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This is my first Member Post, and it started as a quick comment. I soon realized it was getting at something I have wanted to explore a tad deeper, so I have brought it here for your reading pleasure. Thoughts and feedback are highly appreciated. Thank you Ricochet, and thank you dear reader.
Near the end of the most recent Law Talk with Richard Epstein and John Yoo, (#145 The Housewarming Party), Prof. Yoo discussed a recent dissent by Judge Laurence Silberman. Yoo spoke to the change in Silberman’s rulings/philosophy and GOP/Conservatism as one that has become more “populist, anti-institution.” I couldn’t agree more – though perhaps not for the reasons that the culinary savant Yoo may think.
Prof. Epstein makes a good retort that it is because they (the institutions) have “behaved badly.” This explains the changed stance toward corporations and institutions that GOP/Conservative coalitions are going through at the moment. This “populism” is best understood as, “the general public’s movement towards political and institutional changes because of dismay with their elite.”
Populism defined as a du jour movement paints too broadly and fails to highlight the reason for the change.
Epstein lists several examples of “behaving badly” and also points out that the Left is also experiencing its own populist movement. The difference lies in which direction the changes are going and how the parties themselves are changing.
The Left is finding itself further captured by internal forces that are in thrall of a system-leveling, utopian march that has been growing for the better part of the last century. Whereas the Right, once champions of the very cultural and political institutions that were (often properly) viewed as the bedrock of this American society, has seen a dramatically accelerating shift in the direction of these institutions. Not at all led by social/political bottom-up change through slow integration and understanding as is desired by the Right, but rather through direct top-down realignment by those who should rightfully be referred to as the Elite.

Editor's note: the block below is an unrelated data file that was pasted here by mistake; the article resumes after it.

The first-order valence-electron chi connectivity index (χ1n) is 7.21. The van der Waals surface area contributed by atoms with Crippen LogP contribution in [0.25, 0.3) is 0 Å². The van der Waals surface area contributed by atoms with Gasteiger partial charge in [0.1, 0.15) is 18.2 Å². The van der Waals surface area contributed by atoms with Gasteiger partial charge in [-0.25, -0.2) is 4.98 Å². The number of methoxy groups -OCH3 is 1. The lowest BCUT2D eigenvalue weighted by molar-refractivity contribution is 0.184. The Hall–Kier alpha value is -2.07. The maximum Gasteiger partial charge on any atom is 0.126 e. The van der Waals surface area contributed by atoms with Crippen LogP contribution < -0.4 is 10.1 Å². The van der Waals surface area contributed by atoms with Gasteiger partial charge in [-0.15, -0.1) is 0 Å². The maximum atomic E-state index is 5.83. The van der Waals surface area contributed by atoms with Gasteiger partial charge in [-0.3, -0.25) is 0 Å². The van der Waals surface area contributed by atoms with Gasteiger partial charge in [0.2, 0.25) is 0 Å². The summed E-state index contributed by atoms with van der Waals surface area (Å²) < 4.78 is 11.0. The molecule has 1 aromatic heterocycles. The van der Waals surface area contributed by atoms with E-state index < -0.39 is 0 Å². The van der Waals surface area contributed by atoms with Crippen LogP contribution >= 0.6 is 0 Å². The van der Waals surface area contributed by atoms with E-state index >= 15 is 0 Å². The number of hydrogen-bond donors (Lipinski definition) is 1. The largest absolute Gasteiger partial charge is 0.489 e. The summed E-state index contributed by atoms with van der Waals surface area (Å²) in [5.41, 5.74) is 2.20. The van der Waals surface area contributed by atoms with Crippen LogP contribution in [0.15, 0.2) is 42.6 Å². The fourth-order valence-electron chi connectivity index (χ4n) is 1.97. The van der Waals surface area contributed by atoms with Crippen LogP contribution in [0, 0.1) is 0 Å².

The Elite are turning the corporate behemoths in this country into something more akin to Mussolini’s National Council of Corporations; those Elites in the political institutions are bringing about the new Red Scare in their continual Blue-Anon conspiracies; those Elites in the cultural and literary circles raising up new Cathedrals and Pravdas – complete with their own ever-expanding lists of sin from which the only repose is acceptance and conformity. Not a glimmer of benevolence or conversational dignity is to be found.
It is against this Elite that Yoo’s former judge-boss is turning. I applaud those complaining that the mortar of our American foundation that should be repaired and renewed is instead being dismantled. The stones not just chipped away at but rather unceremoniously carried off and casually discarded. The structure will not stand without a solid foundation (perhaps the goal for some), and thankfully it seems (according to polling/social science study) that the general masses are none-too-pleased to see Demolition Crews arriving on the sites of their own communities. The people are asking in their pluralistic ways (both Left, Center, and Right – but really driving many into the Realigning Right – more on that another time) for the return of Restoration Workers.
When faced with a corrupt and captured Elite, the only proper answer for the people is to take a stir at the Populist pot and distill from that stew the hopeful cure. This hopefully fragrant Balm of Gilead will inspire, reinvigorate, motivate, and awaken that American spirit in those who will lead our future institutions, and in due course, reconstitute a proper elite focused on building and beauty as opposed to iconoclasm and destruction.Published in